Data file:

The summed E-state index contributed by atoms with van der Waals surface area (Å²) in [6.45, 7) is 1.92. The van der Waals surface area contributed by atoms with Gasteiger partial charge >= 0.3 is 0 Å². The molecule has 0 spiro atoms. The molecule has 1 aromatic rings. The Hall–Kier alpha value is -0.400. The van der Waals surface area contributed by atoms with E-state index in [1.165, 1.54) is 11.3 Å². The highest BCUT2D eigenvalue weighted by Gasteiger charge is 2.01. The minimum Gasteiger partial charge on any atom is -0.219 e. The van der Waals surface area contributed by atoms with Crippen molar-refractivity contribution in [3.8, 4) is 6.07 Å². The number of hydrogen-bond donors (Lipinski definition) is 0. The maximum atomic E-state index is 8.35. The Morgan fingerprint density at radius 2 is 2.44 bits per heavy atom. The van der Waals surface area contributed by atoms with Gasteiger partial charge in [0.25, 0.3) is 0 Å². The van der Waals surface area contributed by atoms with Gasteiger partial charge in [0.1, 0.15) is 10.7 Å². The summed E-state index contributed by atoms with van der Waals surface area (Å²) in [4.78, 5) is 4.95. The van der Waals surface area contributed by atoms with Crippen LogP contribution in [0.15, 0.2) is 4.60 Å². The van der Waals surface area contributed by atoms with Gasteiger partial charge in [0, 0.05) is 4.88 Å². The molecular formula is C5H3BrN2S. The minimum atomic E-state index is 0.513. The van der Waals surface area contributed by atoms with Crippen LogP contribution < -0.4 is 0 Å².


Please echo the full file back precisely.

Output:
The summed E-state index contributed by atoms with van der Waals surface area (Å²) in [6.45, 7) is 1.92. The van der Waals surface area contributed by atoms with Gasteiger partial charge >= 0.3 is 0 Å². The molecule has 0 spiro atoms. The molecule has 1 aromatic rings. The Hall–Kier alpha value is -0.400. The van der Waals surface area contributed by atoms with E-state index in [1.165, 1.54) is 11.3 Å². The highest BCUT2D eigenvalue weighted by Gasteiger charge is 2.01. The minimum Gasteiger partial charge on any atom is -0.219 e. The van der Waals surface area contributed by atoms with Crippen molar-refractivity contribution in [3.8, 4) is 6.07 Å². The number of hydrogen-bond donors (Lipinski definition) is 0. The maximum atomic E-state index is 8.35. The Morgan fingerprint density at radius 2 is 2.44 bits per heavy atom. The van der Waals surface area contributed by atoms with Gasteiger partial charge in [0.25, 0.3) is 0 Å². The van der Waals surface area contributed by atoms with Gasteiger partial charge in [0.1, 0.15) is 10.7 Å². The summed E-state index contributed by atoms with van der Waals surface area (Å²) in [4.78, 5) is 4.95. The van der Waals surface area contributed by atoms with Crippen LogP contribution in [0.15, 0.2) is 4.60 Å². The van der Waals surface area contributed by atoms with Gasteiger partial charge in [0, 0.05) is 4.88 Å². The molecular formula is C5H3BrN2S. The minimum atomic E-state index is 0.513. The van der Waals surface area contributed by atoms with Crippen LogP contribution < -0.4 is 0 Å².